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The Frost/Nixon Movie Filmmakers

Introduction

Academy Award®-winning filmmaker Ron Howard (Directed by/Produced by) is one of this generation’s most popular directors. From the critically acclaimed dramas A Beautiful Mind and Apollo 13 to the hit comedies Parenthood and Splash, he has created some of Hollywood’s most memorable films. Most recently, he directed the big-screen adaptation of the international bestseller The Da Vinci Code, starring Oscar® winner Tom Hanks, Audrey Tautou, Sir Ian McKellen, Alfred Molina, Jean Reno and Paul Bettany. Prior to The Da Vinci Code, Howard directed and produced Cinderella Man starring Russell Crowe, with whom he previously collaborated on A Beautiful Mind, for which Howard earned an Oscar® for Best Director and which also won awards for Best Picture, Best Screenplay and Best Supporting Actress. The film garnered four Golden Globes as well, including the award for Best Motion Picture Drama. Additionally, Howard won Best Director of the Year from the Directors Guild of America (DGA).

Howard and producer Brian Grazer received the first annual Awareness Award from the National Mental Health Awareness Campaign for their work on the film.

Howard’s skill as a director has long been recognized. In 1995, he received his first Best Director of the Year award from the DGA for Apollo 13. The true-life drama also garnered nine Academy Award® nominations, winning Oscars® for Best Film Editing and Best Sound. It also received Best Ensemble Cast and Best Supporting Actor awards from the Screen Actors Guild. Many of Howard’s past films have received nods from the Academy, including the popular hits BackdraftParenthood and Cocoon, the last of which took home two Oscars®. Howard was honored by the Museum of the Moving Image in December 2005, and by the American Cinema Editors in February 2006.

Howard’s portfolio includes some of the most popular films of the past 20 years. In 1991, Howard created the acclaimed drama Backdraft, starring Robert De Niro, Kurt Russell and William Baldwin. He followed it with the historical epic Far and Away, starring Tom Cruise and Nicole Kidman. Howard directed Mel Gibson, Rene Russo, Gary Sinise and Delroy Lindo in the 1996 suspense thriller Ransom. He worked with Tom Hanks, Kevin Bacon, Ed Harris, Bill Paxton, Gary Sinise and Kathleen Quinlan on Apollo 13, which was re-released recently in the IMAX format. Howard’s other films include the blockbuster Dr. Seuss’ How the Grinch Stole Christmas, starring Jim Carrey; Parenthood, starring Steve Martin; the fantasy epic WillowNight Shift, starring Henry Winkler, Michael Keaton and Shelley Long; and the suspenseful western The Missing, starring Oscar® winners Cate Blachett and Tommy Lee Jones.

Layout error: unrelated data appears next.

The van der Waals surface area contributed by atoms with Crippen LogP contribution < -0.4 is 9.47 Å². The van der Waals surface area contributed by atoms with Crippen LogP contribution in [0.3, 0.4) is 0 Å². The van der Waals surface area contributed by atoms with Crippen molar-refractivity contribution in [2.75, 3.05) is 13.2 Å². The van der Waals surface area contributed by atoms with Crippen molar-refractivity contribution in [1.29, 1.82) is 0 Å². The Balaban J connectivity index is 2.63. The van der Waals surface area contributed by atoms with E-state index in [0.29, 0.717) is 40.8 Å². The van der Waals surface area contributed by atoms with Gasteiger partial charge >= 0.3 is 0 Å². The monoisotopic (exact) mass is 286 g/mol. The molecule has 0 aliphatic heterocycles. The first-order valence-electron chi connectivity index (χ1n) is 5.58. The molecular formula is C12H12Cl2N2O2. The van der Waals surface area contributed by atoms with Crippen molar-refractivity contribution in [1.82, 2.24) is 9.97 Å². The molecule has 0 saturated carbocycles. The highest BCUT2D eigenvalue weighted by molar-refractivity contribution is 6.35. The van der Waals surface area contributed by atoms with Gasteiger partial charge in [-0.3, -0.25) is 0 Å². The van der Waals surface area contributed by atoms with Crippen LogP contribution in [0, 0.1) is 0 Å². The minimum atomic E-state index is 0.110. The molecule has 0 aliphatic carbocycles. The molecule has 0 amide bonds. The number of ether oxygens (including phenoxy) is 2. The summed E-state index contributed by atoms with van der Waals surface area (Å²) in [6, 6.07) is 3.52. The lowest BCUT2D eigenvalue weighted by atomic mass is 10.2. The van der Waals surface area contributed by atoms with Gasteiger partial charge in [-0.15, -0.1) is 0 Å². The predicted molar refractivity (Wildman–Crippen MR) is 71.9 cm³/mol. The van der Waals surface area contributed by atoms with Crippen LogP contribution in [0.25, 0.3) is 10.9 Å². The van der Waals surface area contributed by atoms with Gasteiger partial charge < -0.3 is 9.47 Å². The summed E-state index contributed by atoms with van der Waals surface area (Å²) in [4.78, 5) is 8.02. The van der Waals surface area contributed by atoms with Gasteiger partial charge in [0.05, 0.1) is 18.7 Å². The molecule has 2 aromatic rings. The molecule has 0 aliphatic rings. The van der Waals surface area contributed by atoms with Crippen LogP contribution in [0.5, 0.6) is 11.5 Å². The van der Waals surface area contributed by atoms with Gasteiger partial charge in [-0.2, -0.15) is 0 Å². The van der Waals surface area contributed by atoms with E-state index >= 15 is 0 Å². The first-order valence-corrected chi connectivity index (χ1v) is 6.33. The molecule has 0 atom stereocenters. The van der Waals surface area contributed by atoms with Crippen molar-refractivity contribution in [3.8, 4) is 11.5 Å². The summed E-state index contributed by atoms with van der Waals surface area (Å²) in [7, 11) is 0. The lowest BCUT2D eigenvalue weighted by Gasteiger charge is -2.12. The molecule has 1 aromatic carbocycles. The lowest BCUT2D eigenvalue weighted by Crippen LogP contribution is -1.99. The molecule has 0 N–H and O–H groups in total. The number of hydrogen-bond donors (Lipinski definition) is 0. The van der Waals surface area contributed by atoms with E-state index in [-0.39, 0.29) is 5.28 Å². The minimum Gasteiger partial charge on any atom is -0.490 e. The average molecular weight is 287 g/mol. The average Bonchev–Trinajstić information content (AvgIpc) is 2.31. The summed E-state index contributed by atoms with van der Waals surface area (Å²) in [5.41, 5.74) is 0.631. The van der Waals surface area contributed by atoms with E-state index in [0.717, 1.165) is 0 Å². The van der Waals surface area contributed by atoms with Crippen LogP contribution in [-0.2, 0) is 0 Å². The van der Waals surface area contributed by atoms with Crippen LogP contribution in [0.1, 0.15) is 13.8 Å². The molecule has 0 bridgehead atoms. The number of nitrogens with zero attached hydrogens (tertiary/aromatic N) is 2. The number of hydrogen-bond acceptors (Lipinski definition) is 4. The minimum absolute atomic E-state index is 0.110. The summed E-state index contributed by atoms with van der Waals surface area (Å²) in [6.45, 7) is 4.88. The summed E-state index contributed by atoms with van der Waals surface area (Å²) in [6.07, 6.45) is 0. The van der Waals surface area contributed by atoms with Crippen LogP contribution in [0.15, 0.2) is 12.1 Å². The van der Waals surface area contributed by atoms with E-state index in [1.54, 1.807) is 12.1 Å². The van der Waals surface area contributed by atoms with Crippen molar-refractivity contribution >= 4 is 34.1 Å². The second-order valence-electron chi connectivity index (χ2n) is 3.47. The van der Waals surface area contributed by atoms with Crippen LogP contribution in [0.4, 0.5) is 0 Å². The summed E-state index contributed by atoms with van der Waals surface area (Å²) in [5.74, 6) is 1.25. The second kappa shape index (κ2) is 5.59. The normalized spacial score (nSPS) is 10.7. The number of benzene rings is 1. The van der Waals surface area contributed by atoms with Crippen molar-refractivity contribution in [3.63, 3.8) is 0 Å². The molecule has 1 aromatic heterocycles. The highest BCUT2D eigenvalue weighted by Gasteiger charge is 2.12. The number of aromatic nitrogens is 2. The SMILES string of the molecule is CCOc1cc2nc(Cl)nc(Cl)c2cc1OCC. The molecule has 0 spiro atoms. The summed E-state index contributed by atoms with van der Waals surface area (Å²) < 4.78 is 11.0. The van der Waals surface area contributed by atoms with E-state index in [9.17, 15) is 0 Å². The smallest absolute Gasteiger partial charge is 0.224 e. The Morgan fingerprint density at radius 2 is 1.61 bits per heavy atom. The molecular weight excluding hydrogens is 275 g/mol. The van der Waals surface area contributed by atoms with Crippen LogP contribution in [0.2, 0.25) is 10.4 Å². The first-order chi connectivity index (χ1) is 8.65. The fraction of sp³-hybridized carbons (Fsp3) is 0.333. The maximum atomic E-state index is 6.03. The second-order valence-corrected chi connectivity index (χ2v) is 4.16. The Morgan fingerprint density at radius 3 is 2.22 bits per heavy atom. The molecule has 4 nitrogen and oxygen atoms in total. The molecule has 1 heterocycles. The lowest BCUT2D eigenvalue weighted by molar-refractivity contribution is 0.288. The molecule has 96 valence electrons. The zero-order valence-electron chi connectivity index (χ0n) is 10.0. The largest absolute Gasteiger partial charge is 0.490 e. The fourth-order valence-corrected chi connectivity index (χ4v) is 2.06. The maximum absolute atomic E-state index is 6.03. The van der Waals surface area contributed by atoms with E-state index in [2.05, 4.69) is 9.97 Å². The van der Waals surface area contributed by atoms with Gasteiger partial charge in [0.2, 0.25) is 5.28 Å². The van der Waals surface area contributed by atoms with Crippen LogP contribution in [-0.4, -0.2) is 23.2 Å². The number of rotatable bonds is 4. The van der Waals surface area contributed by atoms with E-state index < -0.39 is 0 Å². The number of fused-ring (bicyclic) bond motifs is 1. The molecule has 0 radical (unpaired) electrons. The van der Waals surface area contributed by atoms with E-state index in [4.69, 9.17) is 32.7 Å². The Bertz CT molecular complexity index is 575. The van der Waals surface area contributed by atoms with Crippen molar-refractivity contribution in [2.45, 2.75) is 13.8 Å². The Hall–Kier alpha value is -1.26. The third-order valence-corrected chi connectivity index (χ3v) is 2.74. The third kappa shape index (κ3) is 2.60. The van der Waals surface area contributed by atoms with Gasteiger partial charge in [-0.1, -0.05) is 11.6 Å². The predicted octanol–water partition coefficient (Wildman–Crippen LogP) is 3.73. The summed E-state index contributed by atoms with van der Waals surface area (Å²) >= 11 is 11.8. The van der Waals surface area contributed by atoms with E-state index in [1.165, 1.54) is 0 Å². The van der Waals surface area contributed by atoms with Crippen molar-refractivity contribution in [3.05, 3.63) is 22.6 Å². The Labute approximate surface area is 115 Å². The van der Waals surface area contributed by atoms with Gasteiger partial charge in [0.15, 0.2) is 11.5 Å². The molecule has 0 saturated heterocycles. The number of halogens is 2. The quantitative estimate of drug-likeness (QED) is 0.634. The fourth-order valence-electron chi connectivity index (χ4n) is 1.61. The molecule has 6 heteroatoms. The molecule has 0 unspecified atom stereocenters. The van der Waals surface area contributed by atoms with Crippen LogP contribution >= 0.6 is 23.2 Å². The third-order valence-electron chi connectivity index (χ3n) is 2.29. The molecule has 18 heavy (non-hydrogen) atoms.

Howard has also served as an executive producer on a number of award-winning films and television shows, such as the HBO miniseries From the Earth to the Moon and Fox’s Emmy award winner for Best Comedy, Arrested Development, which he also narrated.

Howard and long-time producing partner Brian Grazer first collaborated on the hit comedies Night Shift and Splash. The pair co-founded Imagine Entertainment in 1986 to create independently produced feature films. The company has since produced a variety of popular feature films, including such hits as The Nutty ProfessorThe Nutty Professor II: The KlumpsBowfingerThe PaperInventing the Abbotts and LiarLiar. Howard made his directorial debut in 1978 with the comedy Grand Theft Auto.

Howard began his career in film as an actor. He first appeared in The Journey and The Music Man, then as Opie on the long-running television series The Andy Griffith Show. Howard later starred in the popular series Happy Days and drew favorable reviews for his performances in American Graffiti and The Shootist.

Howard is currently in post-production on the big-screen adaptation of Dan Brown’s best-selling novel Angels & Demons.

 

Peter Morgan

After nearly two decades paying his dues by writing industrial videos and TV projects, screenwriter Peter Morgan (Screenplay by/Based on the Stage play by/Executive Producer) emerged as the top talent in his field in 2006 thanks to the successes of two critically acclaimed films, The Queen and The Last King of Scotland. He demonstrated a gift for portraying public figures as real human beings involved in interesting and complex relationships, which he continued in the award-winning play Frost/Nixon.

Morgan grew up in the London suburb of Wimbledon with a Polish Catholic mother and a German Jewish father who had fled Dresden in the thirties. He went on to study English at the University of Leeds, but found the department’s curriculum uninspiring and switched to the fine art department, where he eventually earned his degree. While at Leeds, Morgan began acting in student dramas, but after suffering one nerve-shattering attack of stage fright during a random performance, decided to focus on writing and directing instead.

Morgan found a writing partner in fellow student Mark Wadlow, and the duo’s first play, Gross, performed at the Edinburgh Festival, brought them a level of instant recognition. Afterward, the two were recruited by a production company to write training films. Wadlow and Morgan wrote these training films for several years in London before getting a break working on the script for John Schlesinger’s Madame Sousatzka in 1988.

Several more years of industrial work followed before Wadlow moved on to write for the British soap opera Coronation Street, while Morgan got a TV break writing for Rik Mayall Presents, a dramatic series featuring one of Britain’s more popular comedic actors. Morgan also penned the miniseries thriller Metropolis in 2000, the TV courtroom drama The Jury in 2002 and the 2003 TV movie Henry VIII, starring Ray Winstone and Helena Bonham Carter, which earned an international Emmy for Best Drama.